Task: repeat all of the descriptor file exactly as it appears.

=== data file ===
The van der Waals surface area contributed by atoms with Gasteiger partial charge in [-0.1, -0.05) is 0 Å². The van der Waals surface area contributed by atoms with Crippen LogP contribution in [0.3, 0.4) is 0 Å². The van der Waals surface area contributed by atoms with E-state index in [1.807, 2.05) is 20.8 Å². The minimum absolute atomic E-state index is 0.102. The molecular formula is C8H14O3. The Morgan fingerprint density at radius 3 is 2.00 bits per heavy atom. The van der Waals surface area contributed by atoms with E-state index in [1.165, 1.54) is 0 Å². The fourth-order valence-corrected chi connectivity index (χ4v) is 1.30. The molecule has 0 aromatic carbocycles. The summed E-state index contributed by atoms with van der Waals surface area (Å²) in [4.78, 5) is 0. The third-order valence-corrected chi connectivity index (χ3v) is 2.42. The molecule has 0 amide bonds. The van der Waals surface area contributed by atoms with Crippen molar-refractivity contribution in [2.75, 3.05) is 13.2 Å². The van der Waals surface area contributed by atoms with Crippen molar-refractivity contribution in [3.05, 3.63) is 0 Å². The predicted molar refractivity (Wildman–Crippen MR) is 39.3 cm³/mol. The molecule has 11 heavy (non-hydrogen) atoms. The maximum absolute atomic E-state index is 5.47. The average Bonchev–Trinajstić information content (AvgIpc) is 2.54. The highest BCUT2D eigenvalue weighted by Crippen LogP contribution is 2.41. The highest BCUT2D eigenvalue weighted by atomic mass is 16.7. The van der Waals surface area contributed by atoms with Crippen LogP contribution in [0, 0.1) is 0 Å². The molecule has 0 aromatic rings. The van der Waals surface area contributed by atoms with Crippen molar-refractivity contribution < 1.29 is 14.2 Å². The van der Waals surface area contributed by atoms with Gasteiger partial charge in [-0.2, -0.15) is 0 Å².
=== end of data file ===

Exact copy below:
The van der Waals surface area contributed by atoms with Gasteiger partial charge in [-0.1, -0.05) is 0 Å². The van der Waals surface area contributed by atoms with Crippen LogP contribution in [0.3, 0.4) is 0 Å². The van der Waals surface area contributed by atoms with E-state index in [1.807, 2.05) is 20.8 Å². The minimum absolute atomic E-state index is 0.102. The molecular formula is C8H14O3. The Morgan fingerprint density at radius 3 is 2.00 bits per heavy atom. The van der Waals surface area contributed by atoms with E-state index in [1.165, 1.54) is 0 Å². The fourth-order valence-corrected chi connectivity index (χ4v) is 1.30. The molecule has 0 aromatic carbocycles. The summed E-state index contributed by atoms with van der Waals surface area (Å²) in [4.78, 5) is 0. The third-order valence-corrected chi connectivity index (χ3v) is 2.42. The molecule has 0 amide bonds. The van der Waals surface area contributed by atoms with Crippen molar-refractivity contribution in [2.75, 3.05) is 13.2 Å². The van der Waals surface area contributed by atoms with Crippen molar-refractivity contribution in [3.05, 3.63) is 0 Å². The predicted molar refractivity (Wildman–Crippen MR) is 39.3 cm³/mol. The molecule has 11 heavy (non-hydrogen) atoms. The maximum absolute atomic E-state index is 5.47. The average Bonchev–Trinajstić information content (AvgIpc) is 2.54. The highest BCUT2D eigenvalue weighted by Crippen LogP contribution is 2.41. The highest BCUT2D eigenvalue weighted by atomic mass is 16.7. The van der Waals surface area contributed by atoms with Crippen LogP contribution in [0, 0.1) is 0 Å². The molecule has 0 aromatic rings. The van der Waals surface area contributed by atoms with Crippen molar-refractivity contribution < 1.29 is 14.2 Å². The van der Waals surface area contributed by atoms with Gasteiger partial charge in [-0.2, -0.15) is 0 Å².